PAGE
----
"I don't think it's snap decisions, and by the way, what's wrong with going with your heart?"It certainly seems like a well-oiled machine. The hundreds of applicants who submit their films, which must include a signature motif (this year's was "balloon") forego copyright, leaving the company to distribute their work as it wishes. The 16 final films are screened, in addition to its live audience and national broadcast, on The Sydney Morning Herald website. A free DVD is included in Fairfax papers. Melbourne-based filmmaker Clint Cure believes this puts some filmmakers off. "If you get selected, you get exposure but you can't really do anything with it," he told Crikey. "You can't send it off to another festival. It's very rare for other festivals to do this. Some do it, but you're not exclusively owned by them." Over the years numerous A-list Hollywood stars have thrown their weight behind the festival. Last night Avatar star Sam Worthington presented the top prize, the coveted Tropfest fruit bowl trophy. Robert Pattinson and Guy Pearce beamed in with best wishes via a pre-recorded video message. Past judges include Nicole Kidman, Cate Blanchett, Geoffrey Rush, Russell Crowe, Samuel L. Jackson, Keanu Reeves, Sam Neil, Ewan McGregor, Salma Hayek and Gabriel Byrne. Local celebrities also star in the shorts themselves. The appearances of well-established actors in a festival that gives the appearance of fostering a DIY ethos is a regular criticism. Polson, who picks all the finalists himself, dismisses this. "This year, two of Australia's best-known actors were in a film that didn't get shortlisted. So that's what I say about people complaining about the celebrity factor," he said. Worthington joined a panel of judges that included Magda Szubanski, Richard Roxburgh and Rebecca Gibney. Polson says the judges first watch the 16 films with the audience on the same night and spend around 10 minutes at the end determining the winners. This means they inevitably rush to judgement on the film's most important prizes. He countered: "Listen, this is Tropfest, what are you going to do? Turn this into the Sydney Film Festival, deliberate on it, and put it in the paper two weeks later? This is what it is. It's live. It's fun. I don't think it's snap decisions, and by the way, what's wrong with going with your heart?" Two decades of rubbing shoulders with Hollywood's elite seems to have boosted the organiser's profile. Polson has directed Hollywood movies such as 2005's Hide and Seek, starring Robert De Niro and Dakota Fanning, and 2009's Tenderness, staring Russell Crowe and Laura Dern. "Actually," he said, "to be honest, I think it's damaged my career pretty badly. "But I have no regrets about that. The people who hired me for Hide and Seek and Tenderness probably didn't even know Tropfest existed." *Additional research by Crikey intern Michelle Slater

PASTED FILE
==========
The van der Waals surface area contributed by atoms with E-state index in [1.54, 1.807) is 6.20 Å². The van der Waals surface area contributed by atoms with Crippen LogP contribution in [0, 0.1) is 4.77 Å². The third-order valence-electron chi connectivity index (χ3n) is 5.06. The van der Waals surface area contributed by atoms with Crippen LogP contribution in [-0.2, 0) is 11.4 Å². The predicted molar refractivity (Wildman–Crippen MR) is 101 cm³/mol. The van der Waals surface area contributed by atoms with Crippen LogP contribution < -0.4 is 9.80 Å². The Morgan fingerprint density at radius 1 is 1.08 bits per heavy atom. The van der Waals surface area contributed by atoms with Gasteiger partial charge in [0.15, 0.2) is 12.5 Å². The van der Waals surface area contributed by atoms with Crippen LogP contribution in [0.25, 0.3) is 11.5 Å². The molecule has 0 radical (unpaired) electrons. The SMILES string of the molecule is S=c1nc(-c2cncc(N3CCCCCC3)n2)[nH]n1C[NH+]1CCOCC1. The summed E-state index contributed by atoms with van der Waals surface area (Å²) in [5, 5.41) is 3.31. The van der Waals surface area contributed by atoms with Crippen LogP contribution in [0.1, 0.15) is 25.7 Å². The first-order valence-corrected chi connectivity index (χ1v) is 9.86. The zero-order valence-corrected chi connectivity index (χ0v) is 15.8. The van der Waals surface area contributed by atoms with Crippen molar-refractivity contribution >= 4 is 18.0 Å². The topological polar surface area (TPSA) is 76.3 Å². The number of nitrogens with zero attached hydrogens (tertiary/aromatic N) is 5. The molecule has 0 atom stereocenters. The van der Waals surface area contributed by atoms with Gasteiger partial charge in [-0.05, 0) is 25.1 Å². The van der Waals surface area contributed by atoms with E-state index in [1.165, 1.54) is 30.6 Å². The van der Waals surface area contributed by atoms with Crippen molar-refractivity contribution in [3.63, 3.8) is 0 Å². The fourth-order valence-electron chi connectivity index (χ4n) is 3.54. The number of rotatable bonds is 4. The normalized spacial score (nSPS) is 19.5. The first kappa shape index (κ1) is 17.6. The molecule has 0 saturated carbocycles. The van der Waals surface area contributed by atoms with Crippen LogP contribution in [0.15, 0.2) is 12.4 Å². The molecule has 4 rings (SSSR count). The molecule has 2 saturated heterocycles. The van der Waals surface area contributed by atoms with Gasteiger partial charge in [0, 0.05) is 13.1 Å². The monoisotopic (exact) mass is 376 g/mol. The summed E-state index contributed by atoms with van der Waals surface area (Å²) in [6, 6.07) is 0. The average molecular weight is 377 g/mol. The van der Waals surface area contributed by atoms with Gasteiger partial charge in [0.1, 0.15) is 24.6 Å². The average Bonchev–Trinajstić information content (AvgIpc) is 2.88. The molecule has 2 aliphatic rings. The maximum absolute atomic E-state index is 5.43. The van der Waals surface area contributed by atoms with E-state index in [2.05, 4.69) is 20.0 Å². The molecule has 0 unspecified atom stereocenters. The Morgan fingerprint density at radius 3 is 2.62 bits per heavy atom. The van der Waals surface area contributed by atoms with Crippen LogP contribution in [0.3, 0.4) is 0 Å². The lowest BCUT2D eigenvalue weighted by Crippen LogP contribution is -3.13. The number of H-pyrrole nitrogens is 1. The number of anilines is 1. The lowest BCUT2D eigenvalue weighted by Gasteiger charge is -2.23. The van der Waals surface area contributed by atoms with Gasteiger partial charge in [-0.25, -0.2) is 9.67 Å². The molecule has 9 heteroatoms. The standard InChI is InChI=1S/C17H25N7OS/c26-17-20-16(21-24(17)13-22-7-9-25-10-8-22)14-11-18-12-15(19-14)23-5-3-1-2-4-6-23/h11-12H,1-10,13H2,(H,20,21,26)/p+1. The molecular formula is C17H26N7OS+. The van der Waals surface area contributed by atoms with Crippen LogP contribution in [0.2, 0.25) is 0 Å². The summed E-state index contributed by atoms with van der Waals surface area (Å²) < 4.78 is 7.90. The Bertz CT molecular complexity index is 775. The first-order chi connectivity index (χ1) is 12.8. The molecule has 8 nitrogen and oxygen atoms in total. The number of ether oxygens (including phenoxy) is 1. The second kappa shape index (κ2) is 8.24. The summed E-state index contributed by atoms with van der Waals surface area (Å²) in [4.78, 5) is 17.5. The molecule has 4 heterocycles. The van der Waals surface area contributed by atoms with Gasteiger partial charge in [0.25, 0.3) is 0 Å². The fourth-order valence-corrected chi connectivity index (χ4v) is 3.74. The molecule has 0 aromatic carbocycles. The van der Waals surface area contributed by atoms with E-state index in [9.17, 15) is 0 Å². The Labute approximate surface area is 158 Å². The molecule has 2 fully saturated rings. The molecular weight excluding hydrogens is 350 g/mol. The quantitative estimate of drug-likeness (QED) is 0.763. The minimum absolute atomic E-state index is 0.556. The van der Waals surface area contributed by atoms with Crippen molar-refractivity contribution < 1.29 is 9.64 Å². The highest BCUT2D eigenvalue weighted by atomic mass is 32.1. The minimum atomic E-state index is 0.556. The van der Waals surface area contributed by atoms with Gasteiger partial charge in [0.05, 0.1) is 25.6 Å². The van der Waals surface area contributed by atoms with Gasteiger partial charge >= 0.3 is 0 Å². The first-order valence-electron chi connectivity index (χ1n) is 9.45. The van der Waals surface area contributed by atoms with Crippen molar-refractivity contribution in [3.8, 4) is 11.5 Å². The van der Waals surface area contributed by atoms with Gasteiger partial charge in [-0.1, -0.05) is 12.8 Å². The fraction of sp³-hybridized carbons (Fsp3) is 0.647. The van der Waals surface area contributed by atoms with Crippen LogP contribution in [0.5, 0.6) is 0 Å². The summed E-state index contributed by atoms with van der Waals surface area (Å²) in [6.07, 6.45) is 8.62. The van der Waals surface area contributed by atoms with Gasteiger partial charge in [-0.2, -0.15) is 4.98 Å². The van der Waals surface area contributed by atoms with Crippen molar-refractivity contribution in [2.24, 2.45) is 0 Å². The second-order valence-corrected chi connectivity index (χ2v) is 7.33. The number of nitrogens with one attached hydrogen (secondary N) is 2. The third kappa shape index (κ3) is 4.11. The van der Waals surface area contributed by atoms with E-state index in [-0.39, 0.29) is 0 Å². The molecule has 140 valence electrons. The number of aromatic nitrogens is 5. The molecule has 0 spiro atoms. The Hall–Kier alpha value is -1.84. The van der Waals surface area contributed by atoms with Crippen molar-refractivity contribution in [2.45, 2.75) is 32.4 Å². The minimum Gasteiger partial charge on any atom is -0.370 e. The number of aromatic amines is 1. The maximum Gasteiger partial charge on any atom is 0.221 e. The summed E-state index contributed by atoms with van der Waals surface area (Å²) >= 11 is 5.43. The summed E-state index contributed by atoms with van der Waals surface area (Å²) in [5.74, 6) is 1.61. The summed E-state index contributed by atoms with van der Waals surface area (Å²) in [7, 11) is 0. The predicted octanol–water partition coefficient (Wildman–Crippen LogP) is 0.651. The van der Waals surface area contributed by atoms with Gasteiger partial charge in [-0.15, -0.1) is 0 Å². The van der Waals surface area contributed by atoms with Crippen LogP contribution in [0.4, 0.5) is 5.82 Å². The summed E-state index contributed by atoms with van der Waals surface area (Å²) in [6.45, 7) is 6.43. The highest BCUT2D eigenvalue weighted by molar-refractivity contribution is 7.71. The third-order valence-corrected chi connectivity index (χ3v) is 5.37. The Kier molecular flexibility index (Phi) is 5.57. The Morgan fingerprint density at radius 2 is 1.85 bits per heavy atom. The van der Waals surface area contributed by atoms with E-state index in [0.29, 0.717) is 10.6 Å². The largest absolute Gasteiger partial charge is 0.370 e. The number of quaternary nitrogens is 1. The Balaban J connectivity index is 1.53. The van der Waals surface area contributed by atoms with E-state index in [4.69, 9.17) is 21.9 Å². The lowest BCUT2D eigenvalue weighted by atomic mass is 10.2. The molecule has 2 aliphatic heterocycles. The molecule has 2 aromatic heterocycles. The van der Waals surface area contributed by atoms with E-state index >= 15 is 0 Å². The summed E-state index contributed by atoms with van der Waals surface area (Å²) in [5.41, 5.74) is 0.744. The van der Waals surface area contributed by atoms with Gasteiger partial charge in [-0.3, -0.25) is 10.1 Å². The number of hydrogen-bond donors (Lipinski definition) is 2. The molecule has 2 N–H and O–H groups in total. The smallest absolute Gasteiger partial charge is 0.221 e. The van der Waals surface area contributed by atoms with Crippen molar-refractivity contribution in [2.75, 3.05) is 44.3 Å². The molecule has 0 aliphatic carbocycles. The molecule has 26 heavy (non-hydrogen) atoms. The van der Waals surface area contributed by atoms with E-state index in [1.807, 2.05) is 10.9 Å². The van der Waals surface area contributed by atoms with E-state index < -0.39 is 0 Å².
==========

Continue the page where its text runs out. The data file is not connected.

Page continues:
Tropfest phenomenon comes down to heart, Polson insists
Has Tropfest got too big for its own good? Crikey speaks to organiser John Polson after another wildly successful event in Sydney -- which some filmmakers refuse to enter.